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National Museum of Scotland

Visiting the museum

Walking around Edinburgh, you get to the National Museum of Scotland and you feel like visiting it. Its construction was started in 1861 and proceeded in phases, with some sections opening before others had even begun construction. The original extent of the building was finished in 1888. It contains collections covering Science and Technology, Natural History, and World Cultures.

What about you? Would you like to visit it?

At the end of the session, you will have:

  • known a little bit more about the pound sterling, the British currency,
  • revised how to use and practised the present continuous tense.
  • started your collaborative Google Site in groups, about the city of Edinburgh.

You finally decide to get into it and you have to pay for an entrance ticket. By now, you must have noticed that the official currency of Scotland and of the whole United Kingdom is not the Euro but the pound sterling.  

British money: pounds
George Hodan. British money: pounds (Public Domain)

To know a little bit more about this currency, let's take a look at the video British Council - Currency, where there is an explanation about this currency and the Scottish equivalent as well as some activities about it:

Continue with your posts on Twitter (#taskposter and #projectedinburgh). Have you ever used the British currency? Would you like to visit the National Museum of Scotland? Any current exhibition?

You can also send them a tweet telling them that you have visited the museum virtually. Their official Twitter handle is @NtlMuseumsScot.

In this session, there is information about the challenge of this project. 

Remember that the National Museum of Scotland must be part of the route at your Google Sites map.

What are you doing in Edinburgh?

Are you enjoying your visit to Edinburgh? Where are you going next? In order to talk about what we are doing at the moment or in a near future, we use the present continuous in English.

If you need to revise this verbal tense, check 'Present Continuous' at British Council.

Then you can try with some different activities: Exercise 1, Exercise 2, Exercise 3.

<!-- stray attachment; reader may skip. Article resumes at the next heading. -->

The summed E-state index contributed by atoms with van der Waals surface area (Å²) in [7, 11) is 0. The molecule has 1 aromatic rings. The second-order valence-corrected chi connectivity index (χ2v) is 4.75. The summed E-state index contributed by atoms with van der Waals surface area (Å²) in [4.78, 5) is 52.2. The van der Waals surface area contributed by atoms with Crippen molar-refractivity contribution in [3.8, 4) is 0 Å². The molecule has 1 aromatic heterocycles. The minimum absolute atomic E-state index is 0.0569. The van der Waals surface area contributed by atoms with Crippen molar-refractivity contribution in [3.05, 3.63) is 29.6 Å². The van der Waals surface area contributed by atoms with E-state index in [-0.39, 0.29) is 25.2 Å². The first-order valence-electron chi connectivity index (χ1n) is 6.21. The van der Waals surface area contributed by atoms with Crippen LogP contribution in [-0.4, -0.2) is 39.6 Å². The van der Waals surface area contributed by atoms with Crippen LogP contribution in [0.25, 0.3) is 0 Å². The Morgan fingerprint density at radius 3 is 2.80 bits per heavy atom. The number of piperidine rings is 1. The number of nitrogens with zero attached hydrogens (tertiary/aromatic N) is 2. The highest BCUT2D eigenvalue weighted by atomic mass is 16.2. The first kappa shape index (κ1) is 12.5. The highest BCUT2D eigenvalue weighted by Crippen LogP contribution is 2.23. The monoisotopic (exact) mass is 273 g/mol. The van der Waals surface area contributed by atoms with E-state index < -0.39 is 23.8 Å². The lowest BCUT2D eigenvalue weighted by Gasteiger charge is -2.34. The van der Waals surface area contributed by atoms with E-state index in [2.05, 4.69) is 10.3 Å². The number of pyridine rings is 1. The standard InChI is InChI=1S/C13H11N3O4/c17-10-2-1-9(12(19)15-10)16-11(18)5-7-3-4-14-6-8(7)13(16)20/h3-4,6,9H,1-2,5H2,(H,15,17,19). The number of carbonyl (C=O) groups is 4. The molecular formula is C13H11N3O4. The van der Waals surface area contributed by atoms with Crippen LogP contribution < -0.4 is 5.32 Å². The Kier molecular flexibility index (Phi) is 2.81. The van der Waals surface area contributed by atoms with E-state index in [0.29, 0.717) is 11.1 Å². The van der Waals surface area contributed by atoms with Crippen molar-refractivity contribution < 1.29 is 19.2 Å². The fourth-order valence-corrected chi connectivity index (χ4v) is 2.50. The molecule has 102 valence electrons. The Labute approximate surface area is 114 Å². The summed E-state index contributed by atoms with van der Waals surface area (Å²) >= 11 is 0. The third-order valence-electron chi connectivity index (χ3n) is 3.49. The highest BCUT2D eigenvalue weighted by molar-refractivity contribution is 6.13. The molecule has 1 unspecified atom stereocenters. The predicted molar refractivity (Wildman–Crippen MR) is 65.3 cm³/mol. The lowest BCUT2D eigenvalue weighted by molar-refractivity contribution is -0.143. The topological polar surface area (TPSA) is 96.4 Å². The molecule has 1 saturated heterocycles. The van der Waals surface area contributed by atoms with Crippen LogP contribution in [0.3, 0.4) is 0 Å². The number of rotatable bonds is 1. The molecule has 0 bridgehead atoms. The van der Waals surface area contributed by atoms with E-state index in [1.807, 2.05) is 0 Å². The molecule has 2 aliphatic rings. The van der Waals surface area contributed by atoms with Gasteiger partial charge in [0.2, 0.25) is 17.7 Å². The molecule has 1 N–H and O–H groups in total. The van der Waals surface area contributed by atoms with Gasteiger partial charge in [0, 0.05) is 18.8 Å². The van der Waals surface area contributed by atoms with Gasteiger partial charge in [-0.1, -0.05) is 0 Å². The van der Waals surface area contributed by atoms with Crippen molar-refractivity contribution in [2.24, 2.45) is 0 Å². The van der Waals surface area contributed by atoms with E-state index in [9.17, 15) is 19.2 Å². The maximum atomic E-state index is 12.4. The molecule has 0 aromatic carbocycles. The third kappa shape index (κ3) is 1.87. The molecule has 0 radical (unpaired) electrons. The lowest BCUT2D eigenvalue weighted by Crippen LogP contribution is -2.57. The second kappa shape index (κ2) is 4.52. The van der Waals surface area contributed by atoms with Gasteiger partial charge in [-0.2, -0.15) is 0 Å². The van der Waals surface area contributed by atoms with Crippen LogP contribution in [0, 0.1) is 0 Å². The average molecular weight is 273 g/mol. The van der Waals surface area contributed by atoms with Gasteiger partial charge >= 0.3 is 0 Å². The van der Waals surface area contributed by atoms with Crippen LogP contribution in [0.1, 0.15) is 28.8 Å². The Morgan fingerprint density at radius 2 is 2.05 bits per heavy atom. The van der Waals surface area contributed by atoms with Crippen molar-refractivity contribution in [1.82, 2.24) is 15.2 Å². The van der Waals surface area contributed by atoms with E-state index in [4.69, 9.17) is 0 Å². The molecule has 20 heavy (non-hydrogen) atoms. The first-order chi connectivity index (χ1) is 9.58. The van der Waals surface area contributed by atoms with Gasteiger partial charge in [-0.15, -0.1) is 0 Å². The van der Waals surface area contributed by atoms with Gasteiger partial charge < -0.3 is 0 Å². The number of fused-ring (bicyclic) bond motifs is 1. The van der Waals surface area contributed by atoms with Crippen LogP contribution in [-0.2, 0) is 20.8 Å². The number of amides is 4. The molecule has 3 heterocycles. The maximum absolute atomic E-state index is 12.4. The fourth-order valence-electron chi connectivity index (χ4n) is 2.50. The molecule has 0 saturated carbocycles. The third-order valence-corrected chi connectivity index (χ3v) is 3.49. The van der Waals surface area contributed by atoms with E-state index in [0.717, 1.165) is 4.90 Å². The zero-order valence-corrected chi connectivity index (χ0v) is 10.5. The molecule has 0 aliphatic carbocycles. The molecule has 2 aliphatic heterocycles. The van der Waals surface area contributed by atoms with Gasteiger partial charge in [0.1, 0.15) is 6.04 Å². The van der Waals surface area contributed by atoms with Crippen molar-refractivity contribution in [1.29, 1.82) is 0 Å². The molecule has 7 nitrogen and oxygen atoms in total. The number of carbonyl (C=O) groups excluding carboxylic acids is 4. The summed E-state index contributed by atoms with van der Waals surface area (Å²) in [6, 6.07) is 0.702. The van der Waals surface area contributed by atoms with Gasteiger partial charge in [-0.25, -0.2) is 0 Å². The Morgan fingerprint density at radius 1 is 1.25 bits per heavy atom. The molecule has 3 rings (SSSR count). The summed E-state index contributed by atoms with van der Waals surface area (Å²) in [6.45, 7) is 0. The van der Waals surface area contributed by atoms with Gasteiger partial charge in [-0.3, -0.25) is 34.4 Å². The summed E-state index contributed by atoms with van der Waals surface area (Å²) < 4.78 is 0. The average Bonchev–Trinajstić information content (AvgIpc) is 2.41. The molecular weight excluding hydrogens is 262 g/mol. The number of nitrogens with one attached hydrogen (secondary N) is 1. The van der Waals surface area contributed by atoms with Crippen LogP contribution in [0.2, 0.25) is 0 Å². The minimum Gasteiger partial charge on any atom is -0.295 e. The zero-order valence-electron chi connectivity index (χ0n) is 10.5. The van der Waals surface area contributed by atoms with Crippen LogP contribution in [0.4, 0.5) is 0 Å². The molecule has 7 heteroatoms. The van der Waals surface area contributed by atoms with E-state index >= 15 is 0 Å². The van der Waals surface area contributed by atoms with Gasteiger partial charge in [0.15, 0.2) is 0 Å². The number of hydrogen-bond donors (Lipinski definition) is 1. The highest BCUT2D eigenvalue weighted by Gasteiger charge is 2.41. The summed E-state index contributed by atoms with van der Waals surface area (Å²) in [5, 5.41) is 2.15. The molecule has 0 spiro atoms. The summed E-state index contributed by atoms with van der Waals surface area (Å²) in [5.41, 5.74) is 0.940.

You have to answer these exercises in your blog and you can also share the link to your answers through Twitter. That way, another team can check your answers and make a comment about the assessment of your answers. Your teacher can help you with your doubts.

Challenge: English-speaking cities

Challenge Step 1: Open up a new Google Site and share it with your group

The challenge in this project is a Google site about English-speaking cities. In this challenge, we are going to work in groups of 2/3 people. The first step is to create the site using Google sites.

You can have extra help watching the following video about registering and using Google Sites. One of the members of the groups is going to be the leader and is going to open up the site and share it with the rest of the members of the group. Thus, the other members will be able to edit the site as well.

  • After having created the site, check that the whole group can edit it and start designing a landing page with the title English -Speaking Cities. In this first page, you have to describe what your group is going to create collaboratively: a website with information about 10 of the most important English - speaking cities in the world, one city per project.
  • If you have created the google site previously, using another project from this series, you only have to add a new page to your Google site with the title "Edinburgh". This is city we are going to work with at this project.
  • As you have to work in groups of 2/3 people, you can also use the lino website to brainstorm your ideas, collect your links and reach an agreement on which digital materials you are going to use at your Google Site for Edinburgh even though you are working at different locations.

It is now time to start working collaboratively with your group. Remember to always follow the steps. That way it will be easier for you to produce the final outcome of the challenge. Your teacher can always help you with your doubts.

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